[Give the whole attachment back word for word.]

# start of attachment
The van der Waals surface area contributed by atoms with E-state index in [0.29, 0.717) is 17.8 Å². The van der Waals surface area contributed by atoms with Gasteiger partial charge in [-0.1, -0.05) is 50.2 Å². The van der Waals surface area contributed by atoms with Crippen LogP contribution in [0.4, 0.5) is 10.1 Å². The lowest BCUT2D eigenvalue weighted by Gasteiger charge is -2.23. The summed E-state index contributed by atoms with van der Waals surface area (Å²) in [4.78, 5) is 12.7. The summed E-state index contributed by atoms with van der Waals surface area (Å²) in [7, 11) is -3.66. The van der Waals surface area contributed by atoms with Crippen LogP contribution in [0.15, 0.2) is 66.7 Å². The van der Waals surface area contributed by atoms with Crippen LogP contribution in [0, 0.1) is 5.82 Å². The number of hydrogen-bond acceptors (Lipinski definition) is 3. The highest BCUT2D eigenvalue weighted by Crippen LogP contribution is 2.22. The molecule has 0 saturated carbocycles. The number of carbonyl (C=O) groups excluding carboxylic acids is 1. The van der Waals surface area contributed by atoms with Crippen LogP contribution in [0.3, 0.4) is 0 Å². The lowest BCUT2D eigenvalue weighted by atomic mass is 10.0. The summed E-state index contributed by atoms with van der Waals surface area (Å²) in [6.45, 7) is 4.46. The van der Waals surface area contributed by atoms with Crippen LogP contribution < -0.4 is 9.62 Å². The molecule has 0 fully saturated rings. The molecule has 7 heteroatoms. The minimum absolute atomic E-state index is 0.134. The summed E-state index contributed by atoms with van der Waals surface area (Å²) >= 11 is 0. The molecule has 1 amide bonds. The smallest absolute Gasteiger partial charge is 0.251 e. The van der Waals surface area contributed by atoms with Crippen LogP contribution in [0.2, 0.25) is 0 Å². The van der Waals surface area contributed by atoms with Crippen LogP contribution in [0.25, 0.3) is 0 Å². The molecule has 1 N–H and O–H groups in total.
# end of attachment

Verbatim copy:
The van der Waals surface area contributed by atoms with E-state index in [0.29, 0.717) is 17.8 Å². The van der Waals surface area contributed by atoms with Gasteiger partial charge in [-0.1, -0.05) is 50.2 Å². The van der Waals surface area contributed by atoms with Crippen LogP contribution in [0.4, 0.5) is 10.1 Å². The lowest BCUT2D eigenvalue weighted by Gasteiger charge is -2.23. The summed E-state index contributed by atoms with van der Waals surface area (Å²) in [4.78, 5) is 12.7. The summed E-state index contributed by atoms with van der Waals surface area (Å²) in [7, 11) is -3.66. The van der Waals surface area contributed by atoms with Crippen LogP contribution in [0.15, 0.2) is 66.7 Å². The van der Waals surface area contributed by atoms with Crippen LogP contribution in [0, 0.1) is 5.82 Å². The number of hydrogen-bond acceptors (Lipinski definition) is 3. The highest BCUT2D eigenvalue weighted by Crippen LogP contribution is 2.22. The molecule has 0 saturated carbocycles. The number of carbonyl (C=O) groups excluding carboxylic acids is 1. The van der Waals surface area contributed by atoms with Crippen LogP contribution in [0.3, 0.4) is 0 Å². The lowest BCUT2D eigenvalue weighted by atomic mass is 10.0. The summed E-state index contributed by atoms with van der Waals surface area (Å²) in [6.45, 7) is 4.46. The van der Waals surface area contributed by atoms with Crippen LogP contribution < -0.4 is 9.62 Å². The molecule has 0 fully saturated rings. The molecule has 7 heteroatoms. The minimum absolute atomic E-state index is 0.134. The summed E-state index contributed by atoms with van der Waals surface area (Å²) >= 11 is 0. The molecule has 1 amide bonds. The smallest absolute Gasteiger partial charge is 0.251 e. The van der Waals surface area contributed by atoms with Crippen LogP contribution in [0.2, 0.25) is 0 Å². The van der Waals surface area contributed by atoms with Crippen LogP contribution in [0.25, 0.3) is 0 Å². The molecule has 1 N–H and O–H groups in total.